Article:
Lie heavy on him, earth! for he
Laid many heavy loads on thee.
There is yet another Committee still sitting under my noble friend Lord Crewe, the Leader of the Opposition. This is the Committee that is to advise upon the functions and powers of the Council of India and upon their future relations with the Government of India. I do not know how far that Committee has proceeded with its labours, but its Report also will be laid.
THE MARQUESS OF CREWE
Perhaps I may interrupt my noble friend to explain that the labours of the Committee have been concluded, and that its Report is ready.
§ EARL CURZON OF KEDLESTON
I have not had the advantage of seeing the Report, but it will also be laid, and will be referred to the Joint Committee, in order that the provisions arising therefrom may be incorporated in the Bill. My Lords, the latest stage in this historical narrative with which I will venture to trouble you was the debate that took place less than a month ago in another place, when the Second Reading of the Government of India Bill, after being debated for part of two days, was carried without a Division. That was followed by the Motion to refer the Bill to a Joint Committee. I think I am right in saying that that suggestion originally emanated from my noble friend Lord Selborne, seated upon the Front Bench opposite. It is one which at quite an early date I intimated our willingness to adopt. It is in fulfilment of that pledge that I stand here this afternoon.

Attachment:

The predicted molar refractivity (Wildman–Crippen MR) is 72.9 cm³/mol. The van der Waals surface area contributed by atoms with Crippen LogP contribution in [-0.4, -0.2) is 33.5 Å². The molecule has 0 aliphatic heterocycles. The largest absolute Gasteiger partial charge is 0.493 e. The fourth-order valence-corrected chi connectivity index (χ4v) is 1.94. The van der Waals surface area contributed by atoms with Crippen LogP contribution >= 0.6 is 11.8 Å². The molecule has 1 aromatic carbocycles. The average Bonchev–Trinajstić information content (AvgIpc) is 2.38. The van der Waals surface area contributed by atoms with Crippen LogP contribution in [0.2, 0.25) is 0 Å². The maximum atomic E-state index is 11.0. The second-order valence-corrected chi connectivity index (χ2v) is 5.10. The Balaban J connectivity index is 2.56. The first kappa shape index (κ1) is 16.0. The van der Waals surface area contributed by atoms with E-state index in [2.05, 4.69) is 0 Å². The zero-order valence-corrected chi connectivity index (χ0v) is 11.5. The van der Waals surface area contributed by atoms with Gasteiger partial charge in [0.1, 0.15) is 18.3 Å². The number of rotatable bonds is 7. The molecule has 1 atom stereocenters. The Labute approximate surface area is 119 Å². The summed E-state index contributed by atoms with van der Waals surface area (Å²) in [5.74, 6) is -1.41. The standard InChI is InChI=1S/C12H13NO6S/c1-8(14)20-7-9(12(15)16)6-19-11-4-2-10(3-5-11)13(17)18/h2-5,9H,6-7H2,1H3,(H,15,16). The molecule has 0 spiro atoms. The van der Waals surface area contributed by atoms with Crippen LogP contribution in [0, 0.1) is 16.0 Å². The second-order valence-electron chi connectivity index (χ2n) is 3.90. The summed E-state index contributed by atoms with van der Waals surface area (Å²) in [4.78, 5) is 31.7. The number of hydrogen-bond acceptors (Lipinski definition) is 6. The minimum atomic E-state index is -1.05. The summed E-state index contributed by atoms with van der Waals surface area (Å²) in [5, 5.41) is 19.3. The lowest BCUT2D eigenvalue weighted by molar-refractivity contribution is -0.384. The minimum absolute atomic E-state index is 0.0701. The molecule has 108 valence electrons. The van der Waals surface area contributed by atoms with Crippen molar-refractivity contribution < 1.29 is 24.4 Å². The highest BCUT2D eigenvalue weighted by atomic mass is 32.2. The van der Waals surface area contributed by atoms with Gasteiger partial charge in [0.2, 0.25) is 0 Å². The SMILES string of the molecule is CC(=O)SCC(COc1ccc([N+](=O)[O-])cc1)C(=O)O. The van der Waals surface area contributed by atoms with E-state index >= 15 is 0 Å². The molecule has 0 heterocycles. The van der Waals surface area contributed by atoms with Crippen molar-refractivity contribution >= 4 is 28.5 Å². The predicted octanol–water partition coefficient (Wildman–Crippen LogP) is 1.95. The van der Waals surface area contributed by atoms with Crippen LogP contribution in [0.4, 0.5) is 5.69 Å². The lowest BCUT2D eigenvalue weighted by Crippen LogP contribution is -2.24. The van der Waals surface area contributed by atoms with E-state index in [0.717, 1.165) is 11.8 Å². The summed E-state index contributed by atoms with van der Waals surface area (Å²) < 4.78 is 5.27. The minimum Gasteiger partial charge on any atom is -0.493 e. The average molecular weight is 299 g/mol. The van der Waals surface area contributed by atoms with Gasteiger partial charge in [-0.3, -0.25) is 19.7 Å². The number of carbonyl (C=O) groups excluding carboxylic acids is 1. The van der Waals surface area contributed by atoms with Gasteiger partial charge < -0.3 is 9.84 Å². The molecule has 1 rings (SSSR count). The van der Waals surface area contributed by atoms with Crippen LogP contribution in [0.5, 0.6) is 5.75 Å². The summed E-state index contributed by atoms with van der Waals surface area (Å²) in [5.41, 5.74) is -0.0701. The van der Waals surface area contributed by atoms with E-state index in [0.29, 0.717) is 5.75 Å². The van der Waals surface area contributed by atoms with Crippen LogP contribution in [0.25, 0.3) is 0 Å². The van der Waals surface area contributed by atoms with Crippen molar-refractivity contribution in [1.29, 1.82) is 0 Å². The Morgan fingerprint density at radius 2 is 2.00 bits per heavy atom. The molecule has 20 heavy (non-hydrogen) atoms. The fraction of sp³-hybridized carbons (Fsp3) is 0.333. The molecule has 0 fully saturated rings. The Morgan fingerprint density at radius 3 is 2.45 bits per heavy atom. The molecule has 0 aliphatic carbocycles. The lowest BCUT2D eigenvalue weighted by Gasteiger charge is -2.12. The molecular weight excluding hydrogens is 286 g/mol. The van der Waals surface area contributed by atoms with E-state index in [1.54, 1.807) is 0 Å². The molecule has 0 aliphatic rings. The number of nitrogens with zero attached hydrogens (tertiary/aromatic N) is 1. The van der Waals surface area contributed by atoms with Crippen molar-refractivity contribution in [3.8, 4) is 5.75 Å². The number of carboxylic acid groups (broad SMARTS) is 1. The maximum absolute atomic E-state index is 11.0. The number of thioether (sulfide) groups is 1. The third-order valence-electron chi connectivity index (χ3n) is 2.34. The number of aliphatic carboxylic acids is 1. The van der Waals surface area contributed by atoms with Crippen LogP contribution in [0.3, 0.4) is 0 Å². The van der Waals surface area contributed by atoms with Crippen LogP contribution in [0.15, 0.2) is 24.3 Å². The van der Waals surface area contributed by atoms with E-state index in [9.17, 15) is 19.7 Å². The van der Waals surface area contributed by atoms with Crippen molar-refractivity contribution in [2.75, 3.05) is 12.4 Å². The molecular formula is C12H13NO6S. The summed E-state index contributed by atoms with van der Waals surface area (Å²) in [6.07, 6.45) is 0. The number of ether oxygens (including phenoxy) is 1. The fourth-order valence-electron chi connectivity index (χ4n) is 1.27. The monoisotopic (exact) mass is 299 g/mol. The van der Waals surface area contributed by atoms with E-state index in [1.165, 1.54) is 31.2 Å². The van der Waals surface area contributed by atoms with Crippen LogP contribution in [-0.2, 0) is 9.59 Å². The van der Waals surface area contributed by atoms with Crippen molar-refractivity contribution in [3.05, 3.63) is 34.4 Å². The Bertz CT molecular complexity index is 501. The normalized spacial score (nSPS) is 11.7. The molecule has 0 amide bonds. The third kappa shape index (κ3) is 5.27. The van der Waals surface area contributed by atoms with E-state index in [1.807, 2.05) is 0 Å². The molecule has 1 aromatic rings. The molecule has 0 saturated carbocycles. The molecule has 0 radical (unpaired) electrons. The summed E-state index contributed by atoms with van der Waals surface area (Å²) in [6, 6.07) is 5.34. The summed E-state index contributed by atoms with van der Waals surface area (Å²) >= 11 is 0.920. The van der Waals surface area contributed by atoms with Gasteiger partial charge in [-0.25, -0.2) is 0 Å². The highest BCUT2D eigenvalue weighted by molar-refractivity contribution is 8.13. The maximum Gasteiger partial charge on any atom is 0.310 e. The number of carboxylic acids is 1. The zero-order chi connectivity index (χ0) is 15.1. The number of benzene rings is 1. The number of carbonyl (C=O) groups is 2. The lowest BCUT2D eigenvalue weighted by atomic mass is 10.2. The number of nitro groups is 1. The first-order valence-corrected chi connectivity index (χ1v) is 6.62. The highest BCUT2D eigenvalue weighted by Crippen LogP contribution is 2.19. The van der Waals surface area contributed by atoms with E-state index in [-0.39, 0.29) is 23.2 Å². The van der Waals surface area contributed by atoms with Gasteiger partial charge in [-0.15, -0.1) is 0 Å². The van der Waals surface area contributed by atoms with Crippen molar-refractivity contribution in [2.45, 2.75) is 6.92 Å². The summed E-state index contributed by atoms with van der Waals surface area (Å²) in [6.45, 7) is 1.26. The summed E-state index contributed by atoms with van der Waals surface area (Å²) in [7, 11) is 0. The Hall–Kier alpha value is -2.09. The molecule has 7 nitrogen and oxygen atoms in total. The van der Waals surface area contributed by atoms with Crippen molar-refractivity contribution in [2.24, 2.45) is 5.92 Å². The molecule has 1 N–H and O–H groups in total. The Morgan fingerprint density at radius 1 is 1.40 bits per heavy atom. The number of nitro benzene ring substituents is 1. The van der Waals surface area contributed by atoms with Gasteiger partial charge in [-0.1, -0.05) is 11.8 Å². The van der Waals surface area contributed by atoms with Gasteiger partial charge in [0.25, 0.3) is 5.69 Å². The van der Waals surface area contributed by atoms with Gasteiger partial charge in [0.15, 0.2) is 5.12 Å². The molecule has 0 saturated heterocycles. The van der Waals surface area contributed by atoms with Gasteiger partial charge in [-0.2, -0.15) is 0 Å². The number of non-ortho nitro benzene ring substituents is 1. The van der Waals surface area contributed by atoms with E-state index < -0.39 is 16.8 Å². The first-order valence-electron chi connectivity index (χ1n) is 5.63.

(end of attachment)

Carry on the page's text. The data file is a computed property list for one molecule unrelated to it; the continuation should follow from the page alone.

The stage at which we have now arrived and at which this Bill goes before this Joint Committee, as I understand, is this. The starting point, of this Bill, the basis of our action, the guiding principle by which we are directed, is the Declaration of August, 1917. That Declaration has been so often quoted in debate here that it is unnecessary for me textually to repeat it. Broadly speaking, the object laid down by the Government in that Declaration was the progressive realisation of responsible government in India. In other words we want, I will not say to start India, because she has already been started, but to give her a forward push, on the road towards responsible government, and to train her in the knowledge and exercise of constructive responsibility. I am confident that no member of your Lordships' House will deny that we all, although perhaps in different degrees, are bound by that Declaration. I assisted in the Cabinet to draw it up, and therefore I am bound by it. It is true that Parliament, neither in this House nor in the other, has passed any definite Resolution accepting or confirming it, but there were many opportunities in both Houses, had they so desired, of dissociating themselves from it. Neither House of Parliament adopted that course. It was accepted not only without demur but with universal approval in the House of Commons. In our two debates here, although voices of criticism were heard, the statement itself was accepted without reservation. I refer more 1132 particularly to a passage in the speech of my noble friend Lord Selborne during the debates, and to a declaration by Lord Sydenham, who, although he found much to oppose in the scheme of the Secretary of State, yet accepted this Declaration as indeed the avowed principle on which our Government has long been and must continue to be founded in India.